HRD minister Prakash Javadekar has done well to introduce modifications to the IIM Bill, which, in its current form, gives the institutions a far freer hand in managing their own affairs. The Indian Institutes of Management (IIMs) are regarded highly worldwide, even though on global rankings our academic institutions do not have high place. Eminent economists such as IG Patel have headed IIMs. In that context the ministry’s decision has to be commended particularly because when India’s higher education is suffering from severe problems, interfering in institutions such as IIMs would have meant sending them further downhill. That would have left our students with no option but to go abroad, implying more brain drain.
The most important change the ministry has brought in is removing the HRD minister from the position of the head of the IIM Coordination Forum. This will make it easier for the IIMs to coordinate among themselves. Otherwise the meeting of the Coordination Forum would not have had any force without the presence of the HRD minister. Second, another very important change is that the Board of Governors of an IIM will be free to appoint its director. Finally the Bill has deleted all references to the country’s President, who is also Visitor to all IIMs.
This deft move precludes many problems and removes hurdles before the IIMs as regards setting their fee structure and creating new posts. The new IIMs are functioning in difficult circumstances and attempting to control them would mean more delay and hold-ups. Most importantly, contrary to all media speculation, there will not be reservations in hiring. In fact, on this Mr Javadekar had cleared the air some weeks ago in a media interview. So far the IIMs had resisted the government’s move to introduce reservations by citing an executive order that exempts scientific and technical institutions from following a reservation policy in hiring teachers. But the IIMs should have courses on Dalit entreneurship because there have been many initiatives in that field.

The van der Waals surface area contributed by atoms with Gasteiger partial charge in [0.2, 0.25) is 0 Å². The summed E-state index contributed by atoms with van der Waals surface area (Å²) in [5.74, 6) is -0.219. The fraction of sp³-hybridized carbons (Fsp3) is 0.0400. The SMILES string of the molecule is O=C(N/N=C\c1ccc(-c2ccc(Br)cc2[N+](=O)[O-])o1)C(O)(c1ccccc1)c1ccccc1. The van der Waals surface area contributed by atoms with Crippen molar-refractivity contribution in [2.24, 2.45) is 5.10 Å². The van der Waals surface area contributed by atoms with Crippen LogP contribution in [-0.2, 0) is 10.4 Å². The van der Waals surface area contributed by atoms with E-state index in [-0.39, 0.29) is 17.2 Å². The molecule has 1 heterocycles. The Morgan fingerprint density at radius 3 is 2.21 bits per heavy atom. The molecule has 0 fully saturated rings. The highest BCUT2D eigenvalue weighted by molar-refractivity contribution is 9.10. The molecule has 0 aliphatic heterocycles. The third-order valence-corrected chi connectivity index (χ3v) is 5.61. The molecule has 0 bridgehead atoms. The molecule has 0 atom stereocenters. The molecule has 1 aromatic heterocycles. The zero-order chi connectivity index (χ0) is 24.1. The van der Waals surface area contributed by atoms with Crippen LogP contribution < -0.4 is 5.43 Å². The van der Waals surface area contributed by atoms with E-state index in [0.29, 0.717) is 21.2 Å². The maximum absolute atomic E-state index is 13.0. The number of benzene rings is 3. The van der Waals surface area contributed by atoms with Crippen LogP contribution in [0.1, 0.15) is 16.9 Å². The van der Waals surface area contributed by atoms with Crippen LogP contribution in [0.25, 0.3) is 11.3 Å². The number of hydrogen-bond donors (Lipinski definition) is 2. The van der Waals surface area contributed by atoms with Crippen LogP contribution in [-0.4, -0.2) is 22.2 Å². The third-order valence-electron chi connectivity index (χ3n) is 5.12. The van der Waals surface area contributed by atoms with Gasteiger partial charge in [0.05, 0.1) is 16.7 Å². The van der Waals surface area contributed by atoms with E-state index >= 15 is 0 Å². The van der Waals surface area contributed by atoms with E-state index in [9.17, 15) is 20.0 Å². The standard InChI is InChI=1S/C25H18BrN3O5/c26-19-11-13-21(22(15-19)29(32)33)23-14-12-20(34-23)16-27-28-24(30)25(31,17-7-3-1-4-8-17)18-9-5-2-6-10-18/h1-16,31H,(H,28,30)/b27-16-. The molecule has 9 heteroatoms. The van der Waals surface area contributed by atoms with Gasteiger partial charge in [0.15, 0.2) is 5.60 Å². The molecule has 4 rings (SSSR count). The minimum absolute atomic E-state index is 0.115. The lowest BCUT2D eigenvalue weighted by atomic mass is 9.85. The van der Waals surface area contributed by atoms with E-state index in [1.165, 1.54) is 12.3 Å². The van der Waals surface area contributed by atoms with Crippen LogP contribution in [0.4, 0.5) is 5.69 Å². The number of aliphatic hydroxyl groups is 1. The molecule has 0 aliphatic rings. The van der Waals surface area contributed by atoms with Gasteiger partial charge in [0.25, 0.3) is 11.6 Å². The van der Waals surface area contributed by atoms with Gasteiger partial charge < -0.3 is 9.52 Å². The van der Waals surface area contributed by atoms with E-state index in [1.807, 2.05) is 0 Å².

But one thing that should not be lost sight of is that the IIMs are funded largely by the public exchequer, and hence some bit of government control should be there. If things turn extremely messy in an IIM because of mishandling by a director, who is supposed to look after day-to-day operations of the institution, there should be a provision enabling the government to step in. It can be only hoped that all HRD ministers will have the wisdom and sagacity that Mr Javadekar has shown.